We have, and will continue to oppose The Hills PDD for three simple ...more
By FiddlerCrab (89), Westhampton Beach on Feb 20, 17 4:18 PM
I assume that the Town Board will take the necessary steps to complete an adequate and detailed due diligence of this project using all the data they have available to them and employing any experts they believe are necessary. Then, and only then, will they make an educated, informed, and thoughtful decision. If the Town Board does not conduct an adequate and detailed due diligence dotting all the i's and crossing all the t's, then the taxpayers and residents have a big problem for this project ...more
By G.A.Lombardi (46), Hampton Bays on Feb 20, 17 6:00 PM
If you want to create a non profit, get paid and tool around on boats all day on donations, MCCallister is your guy. THAT is where his expertise lies. He hasn't accomplished a tangible result in any area in 30 years of being in the public eye. But don't tell the upper east side of NYC that. They'll stop sending him money to "save the water"..."our most important resource".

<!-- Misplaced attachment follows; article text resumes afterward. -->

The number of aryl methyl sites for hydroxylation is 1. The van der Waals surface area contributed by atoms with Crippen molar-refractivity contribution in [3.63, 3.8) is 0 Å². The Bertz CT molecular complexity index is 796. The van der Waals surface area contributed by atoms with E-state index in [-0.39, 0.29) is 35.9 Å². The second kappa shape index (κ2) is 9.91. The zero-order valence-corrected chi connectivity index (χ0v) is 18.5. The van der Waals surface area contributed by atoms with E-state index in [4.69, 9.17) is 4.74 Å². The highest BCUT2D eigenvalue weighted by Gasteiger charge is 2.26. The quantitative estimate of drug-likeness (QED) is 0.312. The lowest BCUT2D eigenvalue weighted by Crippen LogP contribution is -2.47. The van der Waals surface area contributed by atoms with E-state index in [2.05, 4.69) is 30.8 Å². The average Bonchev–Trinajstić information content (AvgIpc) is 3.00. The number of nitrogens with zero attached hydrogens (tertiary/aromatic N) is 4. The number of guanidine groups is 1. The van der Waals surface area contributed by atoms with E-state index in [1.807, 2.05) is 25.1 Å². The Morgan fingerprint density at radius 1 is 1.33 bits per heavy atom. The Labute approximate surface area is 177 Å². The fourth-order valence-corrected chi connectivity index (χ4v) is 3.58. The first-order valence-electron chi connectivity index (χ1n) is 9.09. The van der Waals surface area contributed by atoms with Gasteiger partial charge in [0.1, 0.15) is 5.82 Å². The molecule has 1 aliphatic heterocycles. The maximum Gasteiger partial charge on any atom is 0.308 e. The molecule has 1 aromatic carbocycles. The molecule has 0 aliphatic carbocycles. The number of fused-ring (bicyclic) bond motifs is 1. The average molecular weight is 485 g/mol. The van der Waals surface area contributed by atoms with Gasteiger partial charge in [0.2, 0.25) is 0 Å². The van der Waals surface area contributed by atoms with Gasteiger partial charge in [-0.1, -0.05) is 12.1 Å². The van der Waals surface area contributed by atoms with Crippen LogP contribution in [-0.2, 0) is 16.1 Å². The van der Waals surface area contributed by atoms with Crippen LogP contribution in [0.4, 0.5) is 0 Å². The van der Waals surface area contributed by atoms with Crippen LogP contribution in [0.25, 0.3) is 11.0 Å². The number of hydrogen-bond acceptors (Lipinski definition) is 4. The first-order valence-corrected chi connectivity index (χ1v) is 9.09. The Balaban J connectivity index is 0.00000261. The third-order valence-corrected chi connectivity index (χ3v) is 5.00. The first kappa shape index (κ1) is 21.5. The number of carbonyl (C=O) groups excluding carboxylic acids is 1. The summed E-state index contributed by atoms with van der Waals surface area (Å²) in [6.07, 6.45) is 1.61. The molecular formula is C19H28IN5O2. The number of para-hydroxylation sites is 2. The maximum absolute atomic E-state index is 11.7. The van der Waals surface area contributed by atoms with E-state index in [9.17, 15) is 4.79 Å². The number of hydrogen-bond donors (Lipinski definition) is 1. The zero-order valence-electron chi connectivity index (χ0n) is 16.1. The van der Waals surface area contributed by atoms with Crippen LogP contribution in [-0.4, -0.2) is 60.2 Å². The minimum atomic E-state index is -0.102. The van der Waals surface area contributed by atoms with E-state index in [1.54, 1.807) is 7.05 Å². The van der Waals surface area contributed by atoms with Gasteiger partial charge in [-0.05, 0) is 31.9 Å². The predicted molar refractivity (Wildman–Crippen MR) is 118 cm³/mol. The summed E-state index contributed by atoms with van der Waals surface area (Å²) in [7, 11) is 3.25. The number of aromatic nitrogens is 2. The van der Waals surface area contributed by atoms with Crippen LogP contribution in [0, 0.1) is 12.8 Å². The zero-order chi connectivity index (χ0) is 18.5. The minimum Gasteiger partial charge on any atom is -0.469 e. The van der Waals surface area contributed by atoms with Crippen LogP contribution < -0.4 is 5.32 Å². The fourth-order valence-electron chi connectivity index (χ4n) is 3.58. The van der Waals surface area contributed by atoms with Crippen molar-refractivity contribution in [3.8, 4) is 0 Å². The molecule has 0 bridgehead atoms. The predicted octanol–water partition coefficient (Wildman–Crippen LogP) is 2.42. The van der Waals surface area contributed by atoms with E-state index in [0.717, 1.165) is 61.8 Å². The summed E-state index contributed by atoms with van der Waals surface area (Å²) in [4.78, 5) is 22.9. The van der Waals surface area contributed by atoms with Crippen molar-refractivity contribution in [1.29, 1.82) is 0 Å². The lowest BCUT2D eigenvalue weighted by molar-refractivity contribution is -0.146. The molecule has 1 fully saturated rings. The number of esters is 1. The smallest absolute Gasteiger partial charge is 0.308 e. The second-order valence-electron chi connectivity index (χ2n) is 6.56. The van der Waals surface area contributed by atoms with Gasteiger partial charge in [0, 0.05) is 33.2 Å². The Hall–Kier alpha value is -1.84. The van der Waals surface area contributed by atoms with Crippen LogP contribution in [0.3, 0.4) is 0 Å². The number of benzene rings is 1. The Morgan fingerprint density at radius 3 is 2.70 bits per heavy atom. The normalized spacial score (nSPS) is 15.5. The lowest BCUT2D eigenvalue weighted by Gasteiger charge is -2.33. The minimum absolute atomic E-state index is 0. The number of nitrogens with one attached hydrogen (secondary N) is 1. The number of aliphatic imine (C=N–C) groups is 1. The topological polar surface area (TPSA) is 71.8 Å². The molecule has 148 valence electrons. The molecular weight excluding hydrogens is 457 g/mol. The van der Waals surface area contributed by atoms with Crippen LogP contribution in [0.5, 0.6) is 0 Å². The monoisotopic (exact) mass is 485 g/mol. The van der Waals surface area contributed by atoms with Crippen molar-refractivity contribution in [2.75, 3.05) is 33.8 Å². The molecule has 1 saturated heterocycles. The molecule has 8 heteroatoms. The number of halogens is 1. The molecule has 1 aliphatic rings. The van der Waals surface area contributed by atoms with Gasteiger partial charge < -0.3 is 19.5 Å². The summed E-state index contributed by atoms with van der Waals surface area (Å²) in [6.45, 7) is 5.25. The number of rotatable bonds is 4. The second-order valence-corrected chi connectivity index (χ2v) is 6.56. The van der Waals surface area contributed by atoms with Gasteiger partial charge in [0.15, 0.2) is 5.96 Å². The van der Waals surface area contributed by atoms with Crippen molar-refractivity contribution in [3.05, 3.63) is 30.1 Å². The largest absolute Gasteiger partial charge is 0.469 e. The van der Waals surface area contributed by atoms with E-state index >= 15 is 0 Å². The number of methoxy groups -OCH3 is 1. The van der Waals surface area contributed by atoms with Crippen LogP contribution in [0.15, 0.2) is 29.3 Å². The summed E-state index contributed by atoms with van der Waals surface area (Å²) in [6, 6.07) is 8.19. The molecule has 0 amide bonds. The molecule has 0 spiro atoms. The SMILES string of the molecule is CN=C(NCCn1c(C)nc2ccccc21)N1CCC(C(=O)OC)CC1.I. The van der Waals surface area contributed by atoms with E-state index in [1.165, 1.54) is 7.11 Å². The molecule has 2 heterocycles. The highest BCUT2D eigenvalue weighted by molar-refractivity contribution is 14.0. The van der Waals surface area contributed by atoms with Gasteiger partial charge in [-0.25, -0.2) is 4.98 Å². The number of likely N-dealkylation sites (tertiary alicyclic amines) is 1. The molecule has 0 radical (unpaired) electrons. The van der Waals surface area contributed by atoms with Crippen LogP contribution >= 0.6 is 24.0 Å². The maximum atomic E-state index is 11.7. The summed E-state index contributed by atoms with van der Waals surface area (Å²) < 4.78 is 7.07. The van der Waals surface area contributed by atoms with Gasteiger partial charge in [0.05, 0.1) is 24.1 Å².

By SlimeAlive (549), Southampton on Feb 22, 17 7:24 AM
It seems to me that the Town Board should have policies and procedures to identify independent subject matter experts. The rest should be background noise in their decision. I am not sure where the money is coming from or is used for, but if it a legitimate not-for-profit, their tax form 990 is pubic information.
By G.A.Lombardi (46), Hampton Bays on Feb 23, 17 7:37 AM
Remnants, rolls, area rugs